After years of legal medical use, we now know it can be pretty darn tricky for a cannabis user to arrive at the product’s doses and times of use that are most right for them, whether they’re looking to address pain, sleeplessness, anxiety, epilepsy, or even autism spectrum disorder. So at the moment, we have a situation where millions of people are using cannabis for medical and wellness reasons in demonstrably suboptimal and often unsafe ways…There’s a growing body of research that has recently emerged from places like Massachusetts General Hospital and Thomas Jefferson University Hospital that suggests a close iterative partnership with an expert clinician is actually kind of essential for the safe and most effective use of cannabis.

Dave Batista, Chief Experience Officer at EO Care, Inc.

At present, clinical providers may be authorized to prescribe medical marijuana cards to patients with a pertinent diagnosis, but guidance typically ends there, with patients largely expected to determine specific product dosing and time-of-use options on their own. While the need for personalized evidence-based care is well established, the financial cost of that care is more than most can afford, as insurance coverage is currently not an option. Given the drug’s Schedule 1 status, insurance providers are unable to include medical marijuana in the scope of their coverage. Batista is hopeful that health-care companies and insurance providers are ready for a change:

There’s too much value to be delivered to patients in the form of cannabis care, and there’s too much opportunity for health networks and payers to really kind of serve as a guide when it comes to cannabis and earn the affection of either patients or members through the responsible provision of cannabis care.

Dave Batista

Achieving meaningful buy-in from insurance companies is contingent on the federal decriminalization of cannabis. However, federal legalization is not the only factor that could sway insurance providers to accept medical marijuana products as health-care treatment options. Health-care networks and payers also need to see data sets to support the medicinal benefits of cannabis — particularly data that points to best-use cases and applications for different medical conditions. Batista is reasonably confident that the research will be more comprehensive in the next few years. He tempers that confidence with anecdotal evidence from countries where marijuana use is already fully legal:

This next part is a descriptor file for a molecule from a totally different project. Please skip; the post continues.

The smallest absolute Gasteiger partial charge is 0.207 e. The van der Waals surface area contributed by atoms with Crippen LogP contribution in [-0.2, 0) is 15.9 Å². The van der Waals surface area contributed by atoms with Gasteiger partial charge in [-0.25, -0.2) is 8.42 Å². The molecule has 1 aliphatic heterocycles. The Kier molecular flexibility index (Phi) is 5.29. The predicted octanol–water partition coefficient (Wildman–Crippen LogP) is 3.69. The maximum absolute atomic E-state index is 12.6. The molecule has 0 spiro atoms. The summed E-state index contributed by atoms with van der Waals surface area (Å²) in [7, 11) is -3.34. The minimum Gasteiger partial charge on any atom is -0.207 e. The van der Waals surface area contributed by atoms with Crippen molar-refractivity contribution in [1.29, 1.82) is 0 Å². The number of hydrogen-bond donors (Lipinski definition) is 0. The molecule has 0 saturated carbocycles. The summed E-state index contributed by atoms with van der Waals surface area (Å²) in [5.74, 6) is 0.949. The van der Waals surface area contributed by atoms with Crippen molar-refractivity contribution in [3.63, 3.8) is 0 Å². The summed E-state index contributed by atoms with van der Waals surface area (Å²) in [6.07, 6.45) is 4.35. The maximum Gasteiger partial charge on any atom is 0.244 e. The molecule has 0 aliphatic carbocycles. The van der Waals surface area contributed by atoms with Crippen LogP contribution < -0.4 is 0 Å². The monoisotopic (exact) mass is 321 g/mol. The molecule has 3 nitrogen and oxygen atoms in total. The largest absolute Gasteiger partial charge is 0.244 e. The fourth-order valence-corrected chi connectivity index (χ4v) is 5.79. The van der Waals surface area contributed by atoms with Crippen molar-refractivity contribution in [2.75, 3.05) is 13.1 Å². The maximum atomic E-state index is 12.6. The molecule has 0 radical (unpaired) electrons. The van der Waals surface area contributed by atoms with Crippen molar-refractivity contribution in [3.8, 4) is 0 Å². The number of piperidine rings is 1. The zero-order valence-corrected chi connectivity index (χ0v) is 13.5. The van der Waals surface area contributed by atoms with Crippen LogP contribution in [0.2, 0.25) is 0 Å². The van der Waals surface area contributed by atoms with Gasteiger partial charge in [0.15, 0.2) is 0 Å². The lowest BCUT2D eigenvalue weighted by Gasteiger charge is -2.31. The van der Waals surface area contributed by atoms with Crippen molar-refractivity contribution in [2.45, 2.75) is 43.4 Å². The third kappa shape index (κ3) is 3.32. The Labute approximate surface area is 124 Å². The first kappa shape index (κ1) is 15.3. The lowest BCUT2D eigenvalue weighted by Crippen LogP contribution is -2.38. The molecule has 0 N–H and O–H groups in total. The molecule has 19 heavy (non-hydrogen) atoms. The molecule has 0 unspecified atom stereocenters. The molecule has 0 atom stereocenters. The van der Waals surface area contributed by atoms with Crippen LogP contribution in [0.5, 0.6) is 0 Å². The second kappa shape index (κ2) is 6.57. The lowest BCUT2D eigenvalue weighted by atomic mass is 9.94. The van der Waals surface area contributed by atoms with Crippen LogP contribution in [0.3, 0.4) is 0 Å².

The health-care establishment in a lot of these countries is still justifiably skeptical about cannabis because they need more of kind of the longitudinal wellbeing-focused, satisfaction-focused, and efficacy-focused data that allows them to compare, rather, cannabis care to other substance-based treatment modalities like opioid-based care, SSRIs (selective serotonin reuptake inhibitors), all the big sleep meds, and so on.

Dave Batista

Significant smaller-scale developments in federal regulations may be on the horizon. In the US, there is a new bill in Congress known as H.R.8454, or the Medical Marijuana and Cannabidiol Research Expansion Act, with several meaningful provisions. For instance, if the legislation is passed, it would allow, for the first time federally, doctors to speak to patients about cannabis as a potential treatment option without the fear of federal prosecution.  

Batista and Hersey largely agree that there is no sure-fire way to predict if and when cannabis will be legalized at the federal level. However, momentum is building in Washington DC, as US lawmakers consider easing federal regulations and allowing financial institutions to offer services to the cannabis industry without the risk of repercussions. While the emerging legal landscape of the cannabis industry faces a unique set of challenges, it also presents a myriad of opportunities. Research efforts are under way to provide health-care providers and payers with data sets supporting the efficacy of medical marijuana products, which could transform the industry. Whether for medicinal or recreational purposes, cannabis is becoming increasingly more mainstream, as more and more people, across all demographics, are finding ways to incorporate it into their everyday lives.